China’s property market has surged in recent years. After prices jumped 25 per cent in 2009 alone, the central government imposed austerity measures, including lending curbs, higher mortgage rates and restrictions on the number of homes each family can buy.
In recent months, Premier Li Keqiang has targeted urbanisation as a priority for the economy. Indeed, urbanisation will boost economic growth and create a better living environment for all. In terms of both geographic scope and size of the population, the process in China will break records. What could the consequences be on residential property markets at city levels?Wednesday, 22 May, 2013, 2:53am
Transaction volumes in 32 key cities increased by 7 per cent week on week and 21 per cent year on year on average, according to a report from investment bank Jefferies.22 May 2013 - 3:51am
An increasing number of foreign real estate funds and state-owned enterprises - the heavy-hitters in the investment property sales market - are channelling their capital into investment properties in Shanghai.20 May 2013 - 4:18am
On average, prices rose 0.61 per cent, against 0.65 per cent in March. But on a year-on-year basis, average new-home prices rose 4.9 per cent in April, according to a Reuters calculation based on bureau data - higher than the year-on-year increase of 3.6 per cent recorded in March.19 May 2013 - 6:13am
Figures released by the National Bureau of Statistics show residential sales' values jumped 57 per cent year-on-year last month, but were down 13 per cent month-on-month.15 May 2013 - 3:06am
The value of private home sales on the mainland last month dropped 13 per cent on the month to 494.6 billion yuan (HK$624.5 billion) after the authorities imposed measures to curb soaring prices.14 May 2013 - 3:32am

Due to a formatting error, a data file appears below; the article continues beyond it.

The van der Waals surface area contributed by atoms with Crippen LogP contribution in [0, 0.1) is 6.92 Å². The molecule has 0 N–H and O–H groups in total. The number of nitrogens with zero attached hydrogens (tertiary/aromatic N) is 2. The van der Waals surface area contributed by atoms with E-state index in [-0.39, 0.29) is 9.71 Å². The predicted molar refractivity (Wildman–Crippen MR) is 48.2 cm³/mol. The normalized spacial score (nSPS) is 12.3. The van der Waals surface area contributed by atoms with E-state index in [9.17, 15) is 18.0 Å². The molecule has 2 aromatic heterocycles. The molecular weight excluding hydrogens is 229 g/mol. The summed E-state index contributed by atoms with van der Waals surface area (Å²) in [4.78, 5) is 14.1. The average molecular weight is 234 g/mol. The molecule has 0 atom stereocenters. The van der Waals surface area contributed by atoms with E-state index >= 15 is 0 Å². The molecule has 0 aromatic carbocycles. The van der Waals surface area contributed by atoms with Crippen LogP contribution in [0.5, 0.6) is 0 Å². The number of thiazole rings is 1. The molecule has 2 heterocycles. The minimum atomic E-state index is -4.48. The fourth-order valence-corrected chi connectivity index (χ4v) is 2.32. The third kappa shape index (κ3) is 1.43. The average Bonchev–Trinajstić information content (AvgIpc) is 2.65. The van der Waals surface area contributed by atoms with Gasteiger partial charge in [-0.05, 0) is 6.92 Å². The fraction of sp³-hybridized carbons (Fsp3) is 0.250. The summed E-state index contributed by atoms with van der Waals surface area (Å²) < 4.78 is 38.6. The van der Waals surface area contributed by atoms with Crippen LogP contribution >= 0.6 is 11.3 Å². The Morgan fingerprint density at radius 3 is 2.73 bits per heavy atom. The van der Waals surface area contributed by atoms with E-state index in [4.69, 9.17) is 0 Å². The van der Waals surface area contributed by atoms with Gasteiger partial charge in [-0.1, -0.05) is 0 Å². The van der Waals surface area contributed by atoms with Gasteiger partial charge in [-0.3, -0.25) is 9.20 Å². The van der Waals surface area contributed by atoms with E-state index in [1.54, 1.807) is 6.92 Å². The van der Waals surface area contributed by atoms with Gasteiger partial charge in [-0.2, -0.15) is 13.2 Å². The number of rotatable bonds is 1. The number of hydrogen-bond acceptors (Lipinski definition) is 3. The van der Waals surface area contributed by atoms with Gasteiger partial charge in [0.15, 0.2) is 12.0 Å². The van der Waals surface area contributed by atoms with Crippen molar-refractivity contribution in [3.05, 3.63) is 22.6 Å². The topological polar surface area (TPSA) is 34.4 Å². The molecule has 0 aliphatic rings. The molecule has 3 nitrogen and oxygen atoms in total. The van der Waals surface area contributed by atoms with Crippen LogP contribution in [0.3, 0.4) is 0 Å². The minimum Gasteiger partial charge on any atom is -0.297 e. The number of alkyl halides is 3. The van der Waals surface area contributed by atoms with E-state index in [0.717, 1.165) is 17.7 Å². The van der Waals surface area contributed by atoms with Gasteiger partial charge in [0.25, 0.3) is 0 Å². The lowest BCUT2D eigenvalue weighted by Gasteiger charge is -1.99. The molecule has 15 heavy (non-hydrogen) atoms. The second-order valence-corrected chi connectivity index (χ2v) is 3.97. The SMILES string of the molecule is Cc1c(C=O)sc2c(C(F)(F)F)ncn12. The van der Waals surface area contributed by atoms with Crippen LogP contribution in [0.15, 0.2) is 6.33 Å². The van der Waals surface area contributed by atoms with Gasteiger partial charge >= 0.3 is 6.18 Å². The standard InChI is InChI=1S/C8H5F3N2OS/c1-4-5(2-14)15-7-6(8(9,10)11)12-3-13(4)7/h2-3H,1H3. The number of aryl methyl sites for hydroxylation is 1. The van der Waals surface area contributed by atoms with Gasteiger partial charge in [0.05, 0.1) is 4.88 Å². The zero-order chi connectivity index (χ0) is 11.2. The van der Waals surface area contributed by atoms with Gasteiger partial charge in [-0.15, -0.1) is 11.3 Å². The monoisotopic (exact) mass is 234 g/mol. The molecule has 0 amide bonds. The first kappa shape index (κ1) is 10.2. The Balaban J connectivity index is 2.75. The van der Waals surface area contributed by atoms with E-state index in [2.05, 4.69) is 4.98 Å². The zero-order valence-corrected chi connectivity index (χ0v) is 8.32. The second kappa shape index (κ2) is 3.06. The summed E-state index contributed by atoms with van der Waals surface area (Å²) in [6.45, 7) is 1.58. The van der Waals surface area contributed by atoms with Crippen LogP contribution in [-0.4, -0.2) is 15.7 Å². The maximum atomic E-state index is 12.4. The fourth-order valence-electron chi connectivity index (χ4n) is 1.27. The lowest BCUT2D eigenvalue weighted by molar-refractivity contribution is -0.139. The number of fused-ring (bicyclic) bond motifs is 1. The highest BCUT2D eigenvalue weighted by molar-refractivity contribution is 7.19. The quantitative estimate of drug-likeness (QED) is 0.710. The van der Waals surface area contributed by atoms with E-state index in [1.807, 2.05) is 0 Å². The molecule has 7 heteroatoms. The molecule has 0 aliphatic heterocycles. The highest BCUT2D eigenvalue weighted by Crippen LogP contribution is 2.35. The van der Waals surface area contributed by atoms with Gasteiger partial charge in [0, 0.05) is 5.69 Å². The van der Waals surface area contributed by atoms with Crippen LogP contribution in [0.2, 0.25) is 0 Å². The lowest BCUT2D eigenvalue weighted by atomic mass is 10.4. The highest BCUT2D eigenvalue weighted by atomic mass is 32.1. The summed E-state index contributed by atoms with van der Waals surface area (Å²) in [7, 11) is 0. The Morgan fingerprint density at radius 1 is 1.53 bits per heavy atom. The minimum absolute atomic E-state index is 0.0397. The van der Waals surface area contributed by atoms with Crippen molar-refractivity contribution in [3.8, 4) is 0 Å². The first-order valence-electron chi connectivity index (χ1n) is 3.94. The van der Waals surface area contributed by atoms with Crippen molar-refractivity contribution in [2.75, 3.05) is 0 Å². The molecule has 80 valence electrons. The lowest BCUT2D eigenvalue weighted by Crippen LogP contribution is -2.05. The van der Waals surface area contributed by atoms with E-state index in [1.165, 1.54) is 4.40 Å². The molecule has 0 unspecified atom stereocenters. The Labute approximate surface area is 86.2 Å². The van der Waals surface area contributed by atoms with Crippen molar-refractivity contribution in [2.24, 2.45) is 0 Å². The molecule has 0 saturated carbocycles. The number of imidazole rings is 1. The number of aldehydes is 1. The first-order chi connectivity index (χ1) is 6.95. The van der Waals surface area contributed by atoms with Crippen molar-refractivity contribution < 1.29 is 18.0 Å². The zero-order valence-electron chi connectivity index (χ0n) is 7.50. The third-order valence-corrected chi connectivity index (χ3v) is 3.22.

The mainland property market will continue to grow, but at a slower pace, while developers which focus on the mass market will experience strongest growth, Moody's Investors Service said.9 May 2013 - 4:39am
Hong Kong- based investment fund Telok Real Estate Partners is looking to add two more projects to its portfolio in Macau, where it expects home prices to continue rising in the face of a severe supply shortfall over the next two years.8 May 2013 - 2:34am
Mainland home sales plunged last month after local governments fell in line with control measures demanded by Beijing.
But agents and analysts said the impact of the measures was less severe than they had expected, and prices had held firm because some local authorities had not strictly enforced a 20 per cent capital gains tax ordered by the central government.6 May 2013 - 3:34am
Driven by strong demand, average prices of new homes in 100 major mainland cities rose 1 per cent last month from March, extending the run of increases to 11 consecutive months, the China Index Academy said.3 May 2013 - 3:36am
During a recent discussion with business school students at Tsinghua University the question arose as to whether real estate prices would fall if populations began declining. This is certainly likely, yet it is still just one possibility, and the notion that fewer people leads to lower property prices is not always destiny.1 May 2013 - 3:44am 1 comment
The mainland's recent property market cooling measures have perplexed foreign nationals, who wonder what the new rules mean for them. Time for a quick call to Chris Dillon, author of mainland property buying guide Landed China, for an explanation.
Many of the new measures apply only to locals, and those for foreigners are not that complicated, says Dillon.29 Apr 2013 - 3:59am 1 comment
To try to contain the fast growth in home prices, Guangzhou's Municipal Land Resources and Housing Administrative Bureau ordered developers and property agents to submit pricing for all new projects for scrutiny.24 Apr 2013 - 5:16am
The conversion of a luxury boutique hotel in a historical district of Shanghai into a multi-storey flagship retail outlet will be the first project to be tackled by China Xintiandi, a commercial property unit to be spun off by Hong Kong-listed Shui On Land.24 Apr 2013 - 5:20am
Passing through Taipei's major business districts, it is common to see office buildings adorned with names of insurance companies. Indeed, about half of the grade-A office buildings in the city are owned by domestic insurers, with these companies accounting for about 40 per cent of turnover in the past few years.24 Apr 2013 - 5:20am